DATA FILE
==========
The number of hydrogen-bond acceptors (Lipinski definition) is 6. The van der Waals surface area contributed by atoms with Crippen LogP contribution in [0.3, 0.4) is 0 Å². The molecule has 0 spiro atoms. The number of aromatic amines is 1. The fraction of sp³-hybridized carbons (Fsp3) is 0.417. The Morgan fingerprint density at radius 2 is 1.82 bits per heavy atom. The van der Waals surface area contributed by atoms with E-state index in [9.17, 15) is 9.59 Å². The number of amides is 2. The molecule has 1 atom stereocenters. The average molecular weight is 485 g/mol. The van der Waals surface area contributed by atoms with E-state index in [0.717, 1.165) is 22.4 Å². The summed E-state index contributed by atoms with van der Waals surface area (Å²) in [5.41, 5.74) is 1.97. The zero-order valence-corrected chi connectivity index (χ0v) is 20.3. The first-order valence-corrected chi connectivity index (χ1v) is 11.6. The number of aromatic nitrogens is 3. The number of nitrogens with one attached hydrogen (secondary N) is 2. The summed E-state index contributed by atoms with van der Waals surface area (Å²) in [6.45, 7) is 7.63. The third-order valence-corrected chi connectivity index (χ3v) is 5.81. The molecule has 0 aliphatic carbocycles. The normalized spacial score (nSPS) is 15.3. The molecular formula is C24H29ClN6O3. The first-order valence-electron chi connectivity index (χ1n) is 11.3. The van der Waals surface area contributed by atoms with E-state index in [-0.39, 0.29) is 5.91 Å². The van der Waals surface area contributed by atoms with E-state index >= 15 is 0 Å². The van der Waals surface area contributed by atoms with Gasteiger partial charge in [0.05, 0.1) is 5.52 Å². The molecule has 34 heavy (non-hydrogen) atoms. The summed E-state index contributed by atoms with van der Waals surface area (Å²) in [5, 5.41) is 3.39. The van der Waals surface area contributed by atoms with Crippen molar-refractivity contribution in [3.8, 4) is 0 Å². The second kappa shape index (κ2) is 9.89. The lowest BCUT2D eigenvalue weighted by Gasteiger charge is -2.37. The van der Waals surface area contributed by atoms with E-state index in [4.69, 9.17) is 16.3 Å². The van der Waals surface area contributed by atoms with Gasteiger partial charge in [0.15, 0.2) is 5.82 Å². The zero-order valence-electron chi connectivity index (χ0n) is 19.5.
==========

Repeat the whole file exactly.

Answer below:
The number of hydrogen-bond acceptors (Lipinski definition) is 6. The van der Waals surface area contributed by atoms with Crippen LogP contribution in [0.3, 0.4) is 0 Å². The molecule has 0 spiro atoms. The number of aromatic amines is 1. The fraction of sp³-hybridized carbons (Fsp3) is 0.417. The Morgan fingerprint density at radius 2 is 1.82 bits per heavy atom. The van der Waals surface area contributed by atoms with E-state index in [9.17, 15) is 9.59 Å². The number of amides is 2. The molecule has 1 atom stereocenters. The average molecular weight is 485 g/mol. The van der Waals surface area contributed by atoms with E-state index in [0.717, 1.165) is 22.4 Å². The summed E-state index contributed by atoms with van der Waals surface area (Å²) in [5.41, 5.74) is 1.97. The zero-order valence-corrected chi connectivity index (χ0v) is 20.3. The first-order valence-corrected chi connectivity index (χ1v) is 11.6. The number of aromatic nitrogens is 3. The number of nitrogens with one attached hydrogen (secondary N) is 2. The summed E-state index contributed by atoms with van der Waals surface area (Å²) in [6.45, 7) is 7.63. The third-order valence-corrected chi connectivity index (χ3v) is 5.81. The molecule has 0 aliphatic carbocycles. The normalized spacial score (nSPS) is 15.3. The molecular formula is C24H29ClN6O3. The first-order valence-electron chi connectivity index (χ1n) is 11.3. The van der Waals surface area contributed by atoms with E-state index in [-0.39, 0.29) is 5.91 Å². The van der Waals surface area contributed by atoms with E-state index >= 15 is 0 Å². The van der Waals surface area contributed by atoms with Gasteiger partial charge in [0.05, 0.1) is 5.52 Å². The molecule has 34 heavy (non-hydrogen) atoms. The summed E-state index contributed by atoms with van der Waals surface area (Å²) in [5, 5.41) is 3.39. The van der Waals surface area contributed by atoms with Crippen molar-refractivity contribution in [3.8, 4) is 0 Å². The second kappa shape index (κ2) is 9.89. The lowest BCUT2D eigenvalue weighted by Gasteiger charge is -2.37. The van der Waals surface area contributed by atoms with E-state index in [4.69, 9.17) is 16.3 Å². The van der Waals surface area contributed by atoms with Gasteiger partial charge in [0.15, 0.2) is 5.82 Å². The zero-order valence-electron chi connectivity index (χ0n) is 19.5.